OKEMOS — In the last several years, statistics from Michigan Traffic Crash Facts show Meridian Township in Ingham County has seen nearly double the number of car-deer accidents than the next highest number of accidents by township.
Meridian Township implemented a deer management program that began in 2011, according to their website, and officials have seen a decrease in the number of accidents.
Kelsey Dillon, a park naturalist for the Meridian Township Parks and Recreation Department, says they keep records of car accidents involving deer because of their deer management program.
“We actually monitor car accident reports very closely and we work with our police department to … get that information, and over the last … seven years we are higher than other townships, but our trend has been downward,” says Dillon.
Jennifer Pluta, the store manager of Rogers & Hollands Jewelers in the Meridian Mall, says she doesn’t often hear about car-deer accidents or see many dead animals on the road. Pluta does say, “I’ve seen deer down Okemos Road, I’ve had to stop.”
Meridian Township has nearly 30 parks and protected pieces of land. Dillon says she believes these roughly 1,600 acres play a part in higher population of White-tail Deer in the township.
Dillon says, “we know it is a little higher (the deer population) and we believe that might be due mostly to our large amount of protected green space in our township … and there is an abundance of natural resources that we protect in those areas that support very healthy deer herds.”
Michigan Department of Natural Resources Wildlife Biologist Chad Fedewa says the deer in Meridian Township have some advantages due to the suburban environment of the area.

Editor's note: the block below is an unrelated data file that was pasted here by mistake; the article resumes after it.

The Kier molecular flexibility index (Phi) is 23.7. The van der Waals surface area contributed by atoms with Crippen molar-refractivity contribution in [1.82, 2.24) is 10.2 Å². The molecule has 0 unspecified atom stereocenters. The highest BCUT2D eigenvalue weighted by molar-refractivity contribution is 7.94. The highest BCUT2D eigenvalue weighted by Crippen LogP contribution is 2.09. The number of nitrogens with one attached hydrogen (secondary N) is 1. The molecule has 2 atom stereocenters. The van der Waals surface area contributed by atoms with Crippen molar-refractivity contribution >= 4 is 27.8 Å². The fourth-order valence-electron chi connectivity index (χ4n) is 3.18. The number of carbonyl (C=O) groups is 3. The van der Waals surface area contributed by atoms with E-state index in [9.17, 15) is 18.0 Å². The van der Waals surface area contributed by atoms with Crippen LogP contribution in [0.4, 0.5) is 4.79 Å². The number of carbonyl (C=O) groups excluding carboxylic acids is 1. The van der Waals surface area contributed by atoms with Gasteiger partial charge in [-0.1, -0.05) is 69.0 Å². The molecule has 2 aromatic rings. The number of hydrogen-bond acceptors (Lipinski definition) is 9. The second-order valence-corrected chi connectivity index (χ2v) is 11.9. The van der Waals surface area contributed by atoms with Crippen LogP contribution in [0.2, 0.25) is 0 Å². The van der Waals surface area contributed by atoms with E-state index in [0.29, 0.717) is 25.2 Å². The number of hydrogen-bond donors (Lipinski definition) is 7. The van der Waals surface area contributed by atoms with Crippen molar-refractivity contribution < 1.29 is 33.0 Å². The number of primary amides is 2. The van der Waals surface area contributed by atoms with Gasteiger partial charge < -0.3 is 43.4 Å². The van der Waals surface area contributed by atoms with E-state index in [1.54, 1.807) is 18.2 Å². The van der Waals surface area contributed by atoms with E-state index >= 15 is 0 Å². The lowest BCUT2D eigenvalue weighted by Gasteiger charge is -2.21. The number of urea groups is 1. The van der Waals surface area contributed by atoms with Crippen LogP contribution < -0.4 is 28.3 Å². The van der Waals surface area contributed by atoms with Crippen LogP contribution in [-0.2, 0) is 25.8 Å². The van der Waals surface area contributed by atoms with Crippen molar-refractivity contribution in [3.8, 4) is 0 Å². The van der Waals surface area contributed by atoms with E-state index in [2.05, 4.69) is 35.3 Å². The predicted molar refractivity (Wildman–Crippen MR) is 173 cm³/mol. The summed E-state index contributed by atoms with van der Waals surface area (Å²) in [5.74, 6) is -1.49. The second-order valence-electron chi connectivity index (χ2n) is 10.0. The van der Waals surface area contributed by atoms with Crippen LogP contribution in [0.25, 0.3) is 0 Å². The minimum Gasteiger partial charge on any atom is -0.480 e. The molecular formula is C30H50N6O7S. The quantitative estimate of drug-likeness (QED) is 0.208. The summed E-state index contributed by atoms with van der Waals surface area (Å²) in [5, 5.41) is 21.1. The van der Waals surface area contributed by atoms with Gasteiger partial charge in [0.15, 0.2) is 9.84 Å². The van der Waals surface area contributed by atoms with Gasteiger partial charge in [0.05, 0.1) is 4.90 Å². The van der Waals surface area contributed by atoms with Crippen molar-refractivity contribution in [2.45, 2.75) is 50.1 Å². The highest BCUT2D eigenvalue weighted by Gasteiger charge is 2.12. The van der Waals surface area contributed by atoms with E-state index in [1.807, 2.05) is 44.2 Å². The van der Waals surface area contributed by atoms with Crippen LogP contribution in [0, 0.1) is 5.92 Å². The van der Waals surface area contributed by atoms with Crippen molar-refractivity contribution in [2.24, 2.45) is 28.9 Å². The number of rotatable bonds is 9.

“There’s not a lot of pressure on deer from a population standpoint. There is not a lot of hunting pressure … basically the only other means by which deer typically die in that area are from getting hit by a vehicle,” says Fedewa.
Fedewa also says, “deer are more concentrated in those suburban settings, we see that all over the state where … it is not hunted regularly … deer numbers will become artificially high, because there is little mortality in the deer herd.”
Pluta says the township is “urban enough that I am always surprised when I see deer on Okemos Road … crossing into apartment complexes.”
The deer management program in Meridian Township allows residents, with special permission, to hunt township owned land in order to reduce the population of deer. Dillon says this is helping but they face challenges with deer that are living on private property.
“The deer are so dense in these areas that they are … living and breeding almost in people’s backyards … which makes management a tricky issue because we can only manage on our township-owned properties,” says Dillon.
Fedewa says the DNR is working on deer population management in Meridian township to help combat the spread of Chronic Wasting Disease.
Fedewa says, “through hunting and through … specifically targeting animals… where we have had … positive cases of Chronic Wasting Disease … we have had sharpshooters in Meridian Township removing deer the last couple of years.”